Porcelain plaques by Sèvres Manufactory (French, 1740–present)
Pine veneered with tulipwood; mahogany legs; gilt bronze, soft-paste porcelain
Height: 31 in. (78.7 cm)
The Jack and Belle Linsky Collection, 1982
On view at The Met Fifth Avenue in Gallery 539
This adjustable candlestand was intended to support a freestanding candlestick or candelabrum. The ring on the side of the pillar controls a spring-operated lever, which engages in a steel ratchet and allows the top to be set at any height up to 45-1/4 in. (114.8 cm). Inset in the top is a circular plaque of Sèvres soft-paste porcelain. The plaque is painted with a broad apple-green border around a white reserve, which is framed by a gold band with branches and leaves; a composition of flowers and grapes is painted on the white reserve. The plaque is unmarked but can be dated about 1780 on stylistic grounds. The legs are a distinctive feature of this candlestand: each is a stylized human leg and terminates with a gilt-bronze mount in the form of a shoe tied with a ribbon.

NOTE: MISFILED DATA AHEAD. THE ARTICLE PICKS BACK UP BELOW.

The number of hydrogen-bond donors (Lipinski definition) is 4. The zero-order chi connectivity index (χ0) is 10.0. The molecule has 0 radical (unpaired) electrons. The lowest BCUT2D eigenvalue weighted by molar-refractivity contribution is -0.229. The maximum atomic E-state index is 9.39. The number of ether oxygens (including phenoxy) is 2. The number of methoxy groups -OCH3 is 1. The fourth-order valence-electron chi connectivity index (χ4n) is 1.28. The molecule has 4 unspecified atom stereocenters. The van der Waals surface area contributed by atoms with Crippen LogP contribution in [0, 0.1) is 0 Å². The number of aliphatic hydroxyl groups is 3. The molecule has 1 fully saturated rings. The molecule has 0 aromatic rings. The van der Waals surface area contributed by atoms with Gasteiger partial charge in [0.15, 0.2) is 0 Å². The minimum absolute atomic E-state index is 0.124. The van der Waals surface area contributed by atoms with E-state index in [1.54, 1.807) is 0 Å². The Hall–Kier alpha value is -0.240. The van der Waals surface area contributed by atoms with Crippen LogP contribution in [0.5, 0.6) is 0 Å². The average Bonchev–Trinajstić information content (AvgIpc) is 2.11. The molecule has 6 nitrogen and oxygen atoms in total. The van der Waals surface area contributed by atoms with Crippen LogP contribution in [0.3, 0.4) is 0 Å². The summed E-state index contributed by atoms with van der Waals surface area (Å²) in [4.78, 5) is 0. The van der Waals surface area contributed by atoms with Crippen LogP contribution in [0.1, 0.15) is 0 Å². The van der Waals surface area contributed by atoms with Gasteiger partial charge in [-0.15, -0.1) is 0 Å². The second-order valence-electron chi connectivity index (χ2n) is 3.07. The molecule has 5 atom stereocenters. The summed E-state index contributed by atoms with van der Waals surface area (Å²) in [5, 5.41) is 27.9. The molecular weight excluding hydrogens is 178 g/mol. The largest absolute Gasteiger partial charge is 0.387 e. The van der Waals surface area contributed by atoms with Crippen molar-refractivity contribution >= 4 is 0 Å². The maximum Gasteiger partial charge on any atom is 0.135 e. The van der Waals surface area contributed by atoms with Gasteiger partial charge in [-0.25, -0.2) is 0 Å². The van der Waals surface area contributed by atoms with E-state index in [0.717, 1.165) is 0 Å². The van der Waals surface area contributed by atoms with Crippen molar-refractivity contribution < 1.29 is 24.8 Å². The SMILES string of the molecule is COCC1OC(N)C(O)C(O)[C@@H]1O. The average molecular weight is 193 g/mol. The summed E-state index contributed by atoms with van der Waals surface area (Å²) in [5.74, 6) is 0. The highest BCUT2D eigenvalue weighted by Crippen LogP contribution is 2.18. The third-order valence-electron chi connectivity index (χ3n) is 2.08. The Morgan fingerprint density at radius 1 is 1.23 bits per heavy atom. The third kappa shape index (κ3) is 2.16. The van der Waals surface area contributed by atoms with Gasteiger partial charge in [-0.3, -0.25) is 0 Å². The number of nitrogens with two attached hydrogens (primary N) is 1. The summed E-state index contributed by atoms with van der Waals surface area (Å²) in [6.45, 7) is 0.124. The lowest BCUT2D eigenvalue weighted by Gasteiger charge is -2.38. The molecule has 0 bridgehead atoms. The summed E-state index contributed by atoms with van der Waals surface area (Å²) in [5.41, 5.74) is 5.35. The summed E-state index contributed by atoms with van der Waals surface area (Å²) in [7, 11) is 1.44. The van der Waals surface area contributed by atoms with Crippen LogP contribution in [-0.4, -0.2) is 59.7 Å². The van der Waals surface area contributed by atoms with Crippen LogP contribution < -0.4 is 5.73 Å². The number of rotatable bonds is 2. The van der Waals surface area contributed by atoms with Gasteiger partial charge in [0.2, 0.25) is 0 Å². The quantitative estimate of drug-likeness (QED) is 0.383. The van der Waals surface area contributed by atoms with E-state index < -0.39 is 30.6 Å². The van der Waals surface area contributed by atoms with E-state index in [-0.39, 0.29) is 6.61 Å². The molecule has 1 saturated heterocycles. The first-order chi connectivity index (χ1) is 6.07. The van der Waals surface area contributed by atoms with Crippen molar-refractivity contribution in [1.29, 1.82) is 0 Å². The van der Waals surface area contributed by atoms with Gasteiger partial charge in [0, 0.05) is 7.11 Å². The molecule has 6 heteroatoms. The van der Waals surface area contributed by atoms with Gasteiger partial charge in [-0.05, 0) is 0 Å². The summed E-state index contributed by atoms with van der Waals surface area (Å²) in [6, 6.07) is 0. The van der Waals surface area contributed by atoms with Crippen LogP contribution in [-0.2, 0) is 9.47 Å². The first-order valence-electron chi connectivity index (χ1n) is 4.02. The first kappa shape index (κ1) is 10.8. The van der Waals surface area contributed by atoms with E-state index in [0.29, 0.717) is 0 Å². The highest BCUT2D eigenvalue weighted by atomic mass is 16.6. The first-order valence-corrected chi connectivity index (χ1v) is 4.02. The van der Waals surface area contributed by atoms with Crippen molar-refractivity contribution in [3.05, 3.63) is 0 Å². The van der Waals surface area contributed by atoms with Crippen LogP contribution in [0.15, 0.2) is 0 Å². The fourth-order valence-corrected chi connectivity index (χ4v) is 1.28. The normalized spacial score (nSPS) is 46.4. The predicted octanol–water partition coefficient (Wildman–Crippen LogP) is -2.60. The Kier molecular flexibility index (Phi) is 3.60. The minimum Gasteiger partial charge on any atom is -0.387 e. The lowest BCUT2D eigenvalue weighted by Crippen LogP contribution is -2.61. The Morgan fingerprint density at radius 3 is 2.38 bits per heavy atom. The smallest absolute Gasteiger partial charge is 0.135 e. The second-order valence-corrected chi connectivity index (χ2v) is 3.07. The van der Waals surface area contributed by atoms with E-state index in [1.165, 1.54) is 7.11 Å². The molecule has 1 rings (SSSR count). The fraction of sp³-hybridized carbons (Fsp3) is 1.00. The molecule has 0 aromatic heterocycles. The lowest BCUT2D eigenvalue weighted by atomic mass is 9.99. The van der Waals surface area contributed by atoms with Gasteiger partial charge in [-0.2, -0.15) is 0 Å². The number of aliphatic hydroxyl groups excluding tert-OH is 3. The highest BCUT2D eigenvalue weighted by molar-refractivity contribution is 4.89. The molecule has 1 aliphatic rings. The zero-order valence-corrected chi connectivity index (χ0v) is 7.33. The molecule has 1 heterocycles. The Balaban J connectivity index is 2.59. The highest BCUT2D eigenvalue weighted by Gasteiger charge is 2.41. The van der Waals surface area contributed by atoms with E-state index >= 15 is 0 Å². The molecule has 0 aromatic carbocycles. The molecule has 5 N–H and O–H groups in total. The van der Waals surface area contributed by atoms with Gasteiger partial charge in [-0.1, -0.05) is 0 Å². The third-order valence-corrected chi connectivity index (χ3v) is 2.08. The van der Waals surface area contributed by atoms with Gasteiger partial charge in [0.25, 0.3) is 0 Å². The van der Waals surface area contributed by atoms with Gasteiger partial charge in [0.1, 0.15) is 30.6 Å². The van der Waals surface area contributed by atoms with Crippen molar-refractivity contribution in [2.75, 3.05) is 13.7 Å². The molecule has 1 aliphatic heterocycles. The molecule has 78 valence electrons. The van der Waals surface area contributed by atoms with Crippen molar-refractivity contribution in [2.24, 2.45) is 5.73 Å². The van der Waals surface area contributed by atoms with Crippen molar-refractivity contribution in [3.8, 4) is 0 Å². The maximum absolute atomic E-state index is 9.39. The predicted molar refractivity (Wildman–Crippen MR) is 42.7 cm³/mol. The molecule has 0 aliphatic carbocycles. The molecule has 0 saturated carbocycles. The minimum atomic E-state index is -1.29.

Martin Carlin made a number of candlestands with Sèvres plaques, often with the addition of a second marquetried tray below the top and a pair of gilt-bronze candle arms on a steel shaft above the top (examples are at Waddesdon Manor, in the collection of Mr. and Mrs. Charles Wrightsman, New York, and in the Philadelphia Museum of Art). The refinement of the present candlestand and the high quality of chasing on the mounts recall Carlin’s candlestands, but the legs and details of decoration are not so closely related to his signed work as to allow a strong attribution. Candlestands fitted with a ratchet system were also made by other cabinetmakers of this period, including Pierre Denizot (ca. 1715–1782) and Joseph Gengenbach, called Canabas (maître 1766–97).
[Bill Rieder, 1984]
Countess of Kenmare (by 1933) ; Jack and Belle Linsky , New York (until 1982; to MMA)